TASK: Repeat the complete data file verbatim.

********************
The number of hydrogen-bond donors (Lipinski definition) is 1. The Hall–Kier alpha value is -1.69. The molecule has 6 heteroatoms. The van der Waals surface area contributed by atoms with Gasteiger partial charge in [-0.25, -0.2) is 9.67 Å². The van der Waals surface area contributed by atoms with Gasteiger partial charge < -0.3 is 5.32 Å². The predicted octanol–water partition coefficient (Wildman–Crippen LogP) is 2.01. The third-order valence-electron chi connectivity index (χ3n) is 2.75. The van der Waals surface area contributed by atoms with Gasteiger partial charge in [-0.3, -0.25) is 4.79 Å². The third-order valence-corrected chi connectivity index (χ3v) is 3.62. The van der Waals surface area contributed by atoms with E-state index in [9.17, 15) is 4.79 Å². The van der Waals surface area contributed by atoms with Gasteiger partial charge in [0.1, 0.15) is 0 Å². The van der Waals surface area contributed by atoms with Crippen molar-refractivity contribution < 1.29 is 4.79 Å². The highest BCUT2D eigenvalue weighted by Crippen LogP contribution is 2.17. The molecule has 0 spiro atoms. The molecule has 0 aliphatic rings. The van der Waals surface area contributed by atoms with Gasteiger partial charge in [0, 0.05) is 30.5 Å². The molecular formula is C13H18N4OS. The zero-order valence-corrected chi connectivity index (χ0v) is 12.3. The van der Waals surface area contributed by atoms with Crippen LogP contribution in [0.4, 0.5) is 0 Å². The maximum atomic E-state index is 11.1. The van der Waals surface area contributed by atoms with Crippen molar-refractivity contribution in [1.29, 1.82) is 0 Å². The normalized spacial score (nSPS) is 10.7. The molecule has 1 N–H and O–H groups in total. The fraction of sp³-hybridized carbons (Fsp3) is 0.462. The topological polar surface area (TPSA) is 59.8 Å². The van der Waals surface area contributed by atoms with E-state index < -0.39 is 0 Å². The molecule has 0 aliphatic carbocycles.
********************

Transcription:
The number of hydrogen-bond donors (Lipinski definition) is 1. The Hall–Kier alpha value is -1.69. The molecule has 6 heteroatoms. The van der Waals surface area contributed by atoms with Gasteiger partial charge in [-0.25, -0.2) is 9.67 Å². The van der Waals surface area contributed by atoms with Gasteiger partial charge < -0.3 is 5.32 Å². The predicted octanol–water partition coefficient (Wildman–Crippen LogP) is 2.01. The third-order valence-electron chi connectivity index (χ3n) is 2.75. The van der Waals surface area contributed by atoms with Gasteiger partial charge in [-0.3, -0.25) is 4.79 Å². The third-order valence-corrected chi connectivity index (χ3v) is 3.62. The van der Waals surface area contributed by atoms with E-state index in [9.17, 15) is 4.79 Å². The van der Waals surface area contributed by atoms with Gasteiger partial charge in [0.1, 0.15) is 0 Å². The van der Waals surface area contributed by atoms with Crippen molar-refractivity contribution < 1.29 is 4.79 Å². The highest BCUT2D eigenvalue weighted by Crippen LogP contribution is 2.17. The molecule has 0 spiro atoms. The molecule has 0 aliphatic rings. The van der Waals surface area contributed by atoms with Gasteiger partial charge in [0, 0.05) is 30.5 Å². The molecular formula is C13H18N4OS. The zero-order valence-corrected chi connectivity index (χ0v) is 12.3. The van der Waals surface area contributed by atoms with Crippen LogP contribution in [0.4, 0.5) is 0 Å². The maximum atomic E-state index is 11.1. The van der Waals surface area contributed by atoms with Crippen molar-refractivity contribution in [1.29, 1.82) is 0 Å². The normalized spacial score (nSPS) is 10.7. The molecule has 1 N–H and O–H groups in total. The fraction of sp³-hybridized carbons (Fsp3) is 0.462. The topological polar surface area (TPSA) is 59.8 Å². The van der Waals surface area contributed by atoms with E-state index < -0.39 is 0 Å². The molecule has 0 aliphatic carbocycles.